Mapping Early US Colleges and Railroad Data with ArcGIS Online

The map on this page is a combination of data on early US colleges until 1866, railroads in 1870, and population density in 1900. Pins represent each college, lines represent railroads, and green/red colored regions represent the relative population density of that area. The combination of these three data sets yields interesting results. Almost all colleges established by the mid 19th century are placed on a railroad line and/or are situated near a region with high population density.

I’m quite impressed with ArcGIS’s mapping software. There are a lot of useful features that allow you to visualize and share relationships between datasets.

Flat Data vs. Relational Data: Which is Right for Your Purpose?

When creating a dataset, it’s important to plan ahead. What type of information will you store? Who will access it? What type of performance do you need from a database? These are important questions to ask before creating a system for your data.

Stephen Ramsay addresses some of these concerns in his “Introduction to Databases” tutorial. Ramsay discusses the rise of computerized databases, the modern version of hard-copy indexes that have existed “since the middle ages.” Indexes somewhat resemble flat databases, software like excel and simple spreadsheet models. With advancements in computation and the rapid growth of data, relational databases have offered efficient organization and retrieval of information.

Relational databases are advantageous in that they allow entities to be tied to variables, called keys. Keys allow for one aspect of one entity to another. For example, if you’re creating a database of movies, Martin Scorcesse might appear multiple entries of the “directors” category. With relational databases, a matching key is associated with each entry of Martin Scorsese as a director to a particular movie. Keys make for quick traversal, insertion, and deletion of data.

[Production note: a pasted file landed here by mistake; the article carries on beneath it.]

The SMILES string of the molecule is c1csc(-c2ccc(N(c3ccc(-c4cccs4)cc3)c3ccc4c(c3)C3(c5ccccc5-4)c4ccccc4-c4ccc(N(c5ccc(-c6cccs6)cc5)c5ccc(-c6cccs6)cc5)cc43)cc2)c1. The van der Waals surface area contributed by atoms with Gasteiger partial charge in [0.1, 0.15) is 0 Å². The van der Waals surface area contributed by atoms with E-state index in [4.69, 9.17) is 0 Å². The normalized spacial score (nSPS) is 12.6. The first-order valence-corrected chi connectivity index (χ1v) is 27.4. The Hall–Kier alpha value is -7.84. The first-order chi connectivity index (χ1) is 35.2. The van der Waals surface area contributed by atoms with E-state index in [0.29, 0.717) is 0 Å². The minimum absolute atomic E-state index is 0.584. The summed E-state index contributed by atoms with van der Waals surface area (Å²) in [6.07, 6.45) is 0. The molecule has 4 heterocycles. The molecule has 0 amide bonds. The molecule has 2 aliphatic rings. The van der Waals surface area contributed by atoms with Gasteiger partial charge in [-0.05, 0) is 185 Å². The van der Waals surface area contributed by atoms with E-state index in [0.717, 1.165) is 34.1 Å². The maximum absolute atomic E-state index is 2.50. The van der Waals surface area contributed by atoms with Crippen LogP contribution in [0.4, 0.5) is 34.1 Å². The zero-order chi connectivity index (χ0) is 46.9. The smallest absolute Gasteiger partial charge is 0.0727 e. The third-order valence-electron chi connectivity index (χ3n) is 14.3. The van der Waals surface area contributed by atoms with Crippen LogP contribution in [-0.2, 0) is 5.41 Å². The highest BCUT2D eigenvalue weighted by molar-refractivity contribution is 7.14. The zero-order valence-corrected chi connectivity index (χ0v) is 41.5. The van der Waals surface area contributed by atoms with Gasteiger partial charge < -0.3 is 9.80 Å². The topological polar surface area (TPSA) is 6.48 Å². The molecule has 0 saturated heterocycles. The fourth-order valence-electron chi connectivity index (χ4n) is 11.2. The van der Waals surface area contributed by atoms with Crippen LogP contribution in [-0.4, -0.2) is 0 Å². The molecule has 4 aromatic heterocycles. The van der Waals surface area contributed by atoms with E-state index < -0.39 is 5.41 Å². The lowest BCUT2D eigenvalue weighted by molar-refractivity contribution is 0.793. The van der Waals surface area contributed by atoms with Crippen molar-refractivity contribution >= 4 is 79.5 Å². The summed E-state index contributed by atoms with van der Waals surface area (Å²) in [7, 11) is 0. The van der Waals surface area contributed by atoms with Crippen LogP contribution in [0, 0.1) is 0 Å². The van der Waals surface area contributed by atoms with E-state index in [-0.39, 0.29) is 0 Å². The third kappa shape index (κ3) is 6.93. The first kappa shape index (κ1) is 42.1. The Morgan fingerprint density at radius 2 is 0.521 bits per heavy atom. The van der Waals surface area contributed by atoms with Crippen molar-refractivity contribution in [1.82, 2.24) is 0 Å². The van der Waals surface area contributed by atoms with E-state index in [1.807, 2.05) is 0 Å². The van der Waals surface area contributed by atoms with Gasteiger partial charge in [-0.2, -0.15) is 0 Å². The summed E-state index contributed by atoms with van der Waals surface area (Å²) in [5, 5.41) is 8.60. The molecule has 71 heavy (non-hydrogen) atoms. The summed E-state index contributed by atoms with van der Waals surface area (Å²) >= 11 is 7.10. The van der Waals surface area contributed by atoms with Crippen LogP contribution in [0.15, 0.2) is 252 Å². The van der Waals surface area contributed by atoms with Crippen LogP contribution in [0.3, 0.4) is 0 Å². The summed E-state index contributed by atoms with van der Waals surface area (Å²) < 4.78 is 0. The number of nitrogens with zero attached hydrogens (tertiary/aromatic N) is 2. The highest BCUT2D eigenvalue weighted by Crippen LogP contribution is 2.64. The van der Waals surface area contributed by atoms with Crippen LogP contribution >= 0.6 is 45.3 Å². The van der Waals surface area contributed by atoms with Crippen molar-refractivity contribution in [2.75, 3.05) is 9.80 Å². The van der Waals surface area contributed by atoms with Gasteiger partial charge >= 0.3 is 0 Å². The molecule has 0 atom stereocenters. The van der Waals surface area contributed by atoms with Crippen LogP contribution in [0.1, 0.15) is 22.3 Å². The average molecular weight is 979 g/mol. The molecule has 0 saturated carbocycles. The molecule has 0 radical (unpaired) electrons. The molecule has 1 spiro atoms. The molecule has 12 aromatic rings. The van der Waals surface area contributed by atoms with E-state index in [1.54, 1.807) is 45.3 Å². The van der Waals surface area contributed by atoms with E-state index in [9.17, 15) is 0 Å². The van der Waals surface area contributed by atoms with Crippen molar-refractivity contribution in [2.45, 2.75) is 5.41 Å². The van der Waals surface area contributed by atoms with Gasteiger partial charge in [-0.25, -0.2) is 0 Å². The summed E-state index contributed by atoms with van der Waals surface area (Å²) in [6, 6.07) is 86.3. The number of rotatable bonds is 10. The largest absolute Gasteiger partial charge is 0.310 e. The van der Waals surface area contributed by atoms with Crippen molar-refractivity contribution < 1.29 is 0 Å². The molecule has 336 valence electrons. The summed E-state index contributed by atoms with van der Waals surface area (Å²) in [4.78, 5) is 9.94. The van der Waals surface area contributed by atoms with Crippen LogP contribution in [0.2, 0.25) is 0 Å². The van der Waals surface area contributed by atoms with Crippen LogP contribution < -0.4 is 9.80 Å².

Addition of metadata adds a number of benefits to a relational database. With metadata, you can declare relationships, maintain consistency in your data, and construct a clear lineage of your data. However, it is important to determine all the fields and relations for your data before diving into data entry.

In many ways, relational databases are a great solution to storing data, but they don’t come without complications. One concern is the administrative privileges of the data. Which users should be granted permissions to insert, delete, or reorganize the data? This becomes an issue when your database might be accessed by thousands of contributors when integrated into an online platform.

Relational databases have many advantages over their ancestors, but they have their drawbacks as well. Here’s a comparison between the two database designs.

Relational databases

Pros

  • Quick retrieval of data
  • OPtimal for Network solutions
  • Navigate redundancies
  • Most tools like MySQL and PostgreSQL are open-source

Cons

  • Making assumptions with relations (especially in humanistic inquiry)
  • Deleting entities in the database could case null pointers or other issues with primary and foreign keys.
  • Require a comfortability with writing code like statements
  • Possible fragmentation of data with heavy use

Flat data structures

Pros

  • Usually easy format to read
  • use delimited values for ensured storage

Cons

  • redundancies
  • navigation through data is limited to rows and columns
  • Usually used in offline systems
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